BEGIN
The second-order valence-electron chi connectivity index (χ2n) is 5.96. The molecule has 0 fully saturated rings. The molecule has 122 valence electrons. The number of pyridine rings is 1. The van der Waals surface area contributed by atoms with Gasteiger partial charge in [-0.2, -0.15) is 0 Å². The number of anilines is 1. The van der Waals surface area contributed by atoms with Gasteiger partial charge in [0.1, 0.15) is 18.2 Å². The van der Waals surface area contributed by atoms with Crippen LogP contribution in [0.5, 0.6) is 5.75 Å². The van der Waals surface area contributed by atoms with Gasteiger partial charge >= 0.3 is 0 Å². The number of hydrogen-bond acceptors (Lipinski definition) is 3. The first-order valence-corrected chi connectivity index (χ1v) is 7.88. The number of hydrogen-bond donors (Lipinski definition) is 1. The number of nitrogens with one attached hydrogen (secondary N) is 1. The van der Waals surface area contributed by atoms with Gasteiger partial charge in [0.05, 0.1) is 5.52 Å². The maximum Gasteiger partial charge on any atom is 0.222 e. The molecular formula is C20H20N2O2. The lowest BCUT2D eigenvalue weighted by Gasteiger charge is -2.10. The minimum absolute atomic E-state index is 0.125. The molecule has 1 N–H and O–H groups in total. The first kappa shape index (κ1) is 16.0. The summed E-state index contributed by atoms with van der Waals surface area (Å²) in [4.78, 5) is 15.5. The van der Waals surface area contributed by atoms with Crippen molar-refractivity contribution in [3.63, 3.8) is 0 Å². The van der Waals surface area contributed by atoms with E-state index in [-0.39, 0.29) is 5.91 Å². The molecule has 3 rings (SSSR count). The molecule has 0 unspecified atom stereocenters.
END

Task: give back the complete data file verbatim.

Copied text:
The second-order valence-electron chi connectivity index (χ2n) is 5.96. The molecule has 0 fully saturated rings. The molecule has 122 valence electrons. The number of pyridine rings is 1. The van der Waals surface area contributed by atoms with Gasteiger partial charge in [-0.2, -0.15) is 0 Å². The number of anilines is 1. The van der Waals surface area contributed by atoms with Gasteiger partial charge in [0.1, 0.15) is 18.2 Å². The van der Waals surface area contributed by atoms with Crippen LogP contribution in [0.5, 0.6) is 5.75 Å². The van der Waals surface area contributed by atoms with Gasteiger partial charge >= 0.3 is 0 Å². The number of hydrogen-bond acceptors (Lipinski definition) is 3. The first-order valence-corrected chi connectivity index (χ1v) is 7.88. The number of hydrogen-bond donors (Lipinski definition) is 1. The number of nitrogens with one attached hydrogen (secondary N) is 1. The van der Waals surface area contributed by atoms with Gasteiger partial charge in [0.05, 0.1) is 5.52 Å². The maximum Gasteiger partial charge on any atom is 0.222 e. The molecular formula is C20H20N2O2. The lowest BCUT2D eigenvalue weighted by Gasteiger charge is -2.10. The minimum absolute atomic E-state index is 0.125. The molecule has 1 N–H and O–H groups in total. The first kappa shape index (κ1) is 16.0. The summed E-state index contributed by atoms with van der Waals surface area (Å²) in [4.78, 5) is 15.5. The van der Waals surface area contributed by atoms with Crippen molar-refractivity contribution in [3.63, 3.8) is 0 Å². The van der Waals surface area contributed by atoms with E-state index in [-0.39, 0.29) is 5.91 Å². The molecule has 3 rings (SSSR count). The molecule has 0 unspecified atom stereocenters.